Rinsen Weik – jazz guitarist, Aikido instructor, and abbot of the Buddhist Temple of Toledo – is in what he calls his library. There is a stick of incense burning on the altar to the left of his desk. There is a figure of Manjushri (the Bodhisattva of Prajna/Wisdom) and another of Guanyin or Kannon (the Bodhisattva of Karuna/Compassion).
“No seated Buddha figure,” I note.
“No. I take care of that part,” he says, laughing. He is fun to talk with. He laughs frequently and has an irreverent sense of humor. “Words are great. I love them. I’m surrounded by them,” gesturing at the shelves, “but they won’t ever scratch the itch. So what has to happen is people have to first be able to see into the true nature of themselves – which means letting go of the linguistic processing of that and actually just experience it – and then we have to be able to communicate that to each other. It’s learning a language, like jazz; it’s learning how to speak and express this ineffable, unspeakable, what-the-fuck-it-is thing.”
I ask him what qualities of character long term Zen practitioners develop.
“Gumption, grit, determination to take their lives seriously and to take their suffering seriously. That’s a quality that starts to increase. And it can look differently for different people, but there’s a kind of steel in the spine that absolutely has to show up to be able to engage. So I notice a lot of that. People start to become much more self-aware. They’re much more aware of what their mind is doing and how they’re thinking, and they notice what they’re noticing. And they notice the effects of what they’re doing with their awareness and start to catch things that used to be on autopilot pretty much all the time.”
Later in the conversation, it becomes apparent that he see these as useful qualities in the current social-political climate. He tells me, for example, that he is concerned about “the abhorrent nature of our politics today. I find the lack of ability to have reasoned conversation really disconcerting. It’s not about an exchange of ideas and working something out, but it’s just pure demonization of the other. Now, interestingly, not everybody in the sangha here is of the same political view. I’m not in California or Boston where I would assume everyone in the room is a pretty liberal leaning person. Most are. Not all. And so that is something that’s interesting for us to navigate. How do we make our community a place that feels welcoming to everybody, like, for real. ’Cause, you know, I’m in Ohio. It’s a swing-state.” And, as it happens, a state that voted for Trump.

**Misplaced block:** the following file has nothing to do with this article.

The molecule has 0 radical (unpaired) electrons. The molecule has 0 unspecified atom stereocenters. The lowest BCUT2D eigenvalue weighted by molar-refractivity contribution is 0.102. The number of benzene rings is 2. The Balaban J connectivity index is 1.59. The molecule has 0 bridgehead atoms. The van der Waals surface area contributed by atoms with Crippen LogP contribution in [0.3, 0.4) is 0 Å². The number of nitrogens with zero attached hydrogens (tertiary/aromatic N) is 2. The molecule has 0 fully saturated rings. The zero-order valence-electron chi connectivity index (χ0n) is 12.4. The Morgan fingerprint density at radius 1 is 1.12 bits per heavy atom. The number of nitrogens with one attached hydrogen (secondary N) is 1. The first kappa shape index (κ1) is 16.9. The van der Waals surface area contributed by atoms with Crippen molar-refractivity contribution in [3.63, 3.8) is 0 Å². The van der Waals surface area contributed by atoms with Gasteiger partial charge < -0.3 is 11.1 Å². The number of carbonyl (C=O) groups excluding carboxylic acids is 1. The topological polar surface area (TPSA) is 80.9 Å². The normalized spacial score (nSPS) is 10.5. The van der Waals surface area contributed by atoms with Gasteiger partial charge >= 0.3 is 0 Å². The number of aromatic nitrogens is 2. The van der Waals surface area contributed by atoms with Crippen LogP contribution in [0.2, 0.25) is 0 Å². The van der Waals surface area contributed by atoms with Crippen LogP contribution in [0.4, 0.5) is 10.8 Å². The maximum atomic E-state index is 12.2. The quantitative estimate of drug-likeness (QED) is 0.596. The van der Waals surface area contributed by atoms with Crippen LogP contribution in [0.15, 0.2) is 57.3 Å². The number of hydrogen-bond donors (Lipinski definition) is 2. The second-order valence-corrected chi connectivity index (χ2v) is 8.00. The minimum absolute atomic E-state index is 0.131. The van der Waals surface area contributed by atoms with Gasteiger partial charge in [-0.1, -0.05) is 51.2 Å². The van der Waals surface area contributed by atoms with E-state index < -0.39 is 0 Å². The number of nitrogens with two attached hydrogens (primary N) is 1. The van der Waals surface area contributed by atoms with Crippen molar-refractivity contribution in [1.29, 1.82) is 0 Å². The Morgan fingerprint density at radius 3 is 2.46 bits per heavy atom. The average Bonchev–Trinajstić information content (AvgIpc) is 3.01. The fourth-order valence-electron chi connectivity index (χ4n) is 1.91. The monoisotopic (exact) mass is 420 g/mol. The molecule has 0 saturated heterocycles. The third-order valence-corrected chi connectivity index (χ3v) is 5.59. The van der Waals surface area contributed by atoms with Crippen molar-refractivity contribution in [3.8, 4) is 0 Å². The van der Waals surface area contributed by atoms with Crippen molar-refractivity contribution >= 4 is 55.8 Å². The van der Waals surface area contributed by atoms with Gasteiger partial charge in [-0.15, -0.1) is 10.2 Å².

We’ve both been conversations where people have wondered whether one can hold conservative social values and still be a Buddhist.
“My response,” Rinsen says, “is that there’s a healthy and an unhealthy version of the baseline intelligence of both poles of our political system. So there’s a healthy version of liberal, and there’s actually an unhealthy version of liberal. That’s possible. That can be. In the same way, there’s definitely an unhealthy version of the conservative. There is also a healthy version of it. I think that’s possible too. How those might interface with each other is a complicated conversation. But if I made it really, really simple – which is always kind of a mistake – basically the liberal tends to look at systems, and the conservative tends to look at individual responsibility. The conservative folk that I serve, they’re very attuned to people taking responsibility for themselves. The unhealthy version of that, of course, is, ‘I’ve got mine. Screw you.’ The healthy version of it, though, is true. You have to sit your own period of zazen. No one can do that for you. That’s technically a conservative point of view. Now the healthy version of the liberal view is that, look, the system has to be set up in a way that everybody gets a fair chance. If the system is designed to suppress people, we need to fix the system. And that’s completely the case. Redlining – you know – is a thing. In fact, where the temple now is is on the other side of what used to be the redline where black people couldn’t get a mortgage over there but over here they could. So systems being unhealthy can definitely be the case. But you can get so enmeshed in the idea that it’s always the system and it’s never the person’s responsibility. That can get a little pathological too. So what I do when I’m in those kinds of situations or conversations, I always try to say what’s the healthy and unhealthy version of both poles, because what everybody will do is take the healthy version of theirs against the unhealthy version of the opposite. And they make it even worse and make themselves even better. And then, even if you have a healthy side, what’s the shadow side of your healthy version? ’Cause there always is one. If somebody can’t acknowledge that, they’re gonna demonize the other. So I think Zen is very good at getting the mind unhooked from those locked places.”
The Story of Zen: 377-82, 427, 430, 435
Zen Conversations: 51-52; 80-83; 111-15; 132-34